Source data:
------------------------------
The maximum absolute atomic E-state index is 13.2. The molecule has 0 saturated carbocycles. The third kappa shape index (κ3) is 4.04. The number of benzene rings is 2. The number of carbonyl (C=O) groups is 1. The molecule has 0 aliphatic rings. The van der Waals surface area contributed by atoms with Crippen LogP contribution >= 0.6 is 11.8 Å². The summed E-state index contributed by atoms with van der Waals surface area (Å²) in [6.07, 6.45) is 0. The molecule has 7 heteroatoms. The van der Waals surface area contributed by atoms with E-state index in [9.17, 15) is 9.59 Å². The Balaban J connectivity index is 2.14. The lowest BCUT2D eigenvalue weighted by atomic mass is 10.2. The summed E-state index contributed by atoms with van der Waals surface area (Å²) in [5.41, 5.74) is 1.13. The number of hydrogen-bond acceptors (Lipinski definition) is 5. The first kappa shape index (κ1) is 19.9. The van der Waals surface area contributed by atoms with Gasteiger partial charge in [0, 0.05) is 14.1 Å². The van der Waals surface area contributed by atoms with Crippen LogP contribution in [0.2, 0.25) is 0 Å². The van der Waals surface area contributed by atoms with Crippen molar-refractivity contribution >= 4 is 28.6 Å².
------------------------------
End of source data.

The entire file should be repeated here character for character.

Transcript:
The maximum absolute atomic E-state index is 13.2. The molecule has 0 saturated carbocycles. The third kappa shape index (κ3) is 4.04. The number of benzene rings is 2. The number of carbonyl (C=O) groups is 1. The molecule has 0 aliphatic rings. The van der Waals surface area contributed by atoms with Crippen LogP contribution >= 0.6 is 11.8 Å². The summed E-state index contributed by atoms with van der Waals surface area (Å²) in [6.07, 6.45) is 0. The molecule has 7 heteroatoms. The van der Waals surface area contributed by atoms with E-state index in [9.17, 15) is 9.59 Å². The Balaban J connectivity index is 2.14. The lowest BCUT2D eigenvalue weighted by atomic mass is 10.2. The summed E-state index contributed by atoms with van der Waals surface area (Å²) in [5.41, 5.74) is 1.13. The number of hydrogen-bond acceptors (Lipinski definition) is 5. The first kappa shape index (κ1) is 19.9. The van der Waals surface area contributed by atoms with Gasteiger partial charge in [0, 0.05) is 14.1 Å². The van der Waals surface area contributed by atoms with Crippen LogP contribution in [0.2, 0.25) is 0 Å². The van der Waals surface area contributed by atoms with Crippen molar-refractivity contribution >= 4 is 28.6 Å².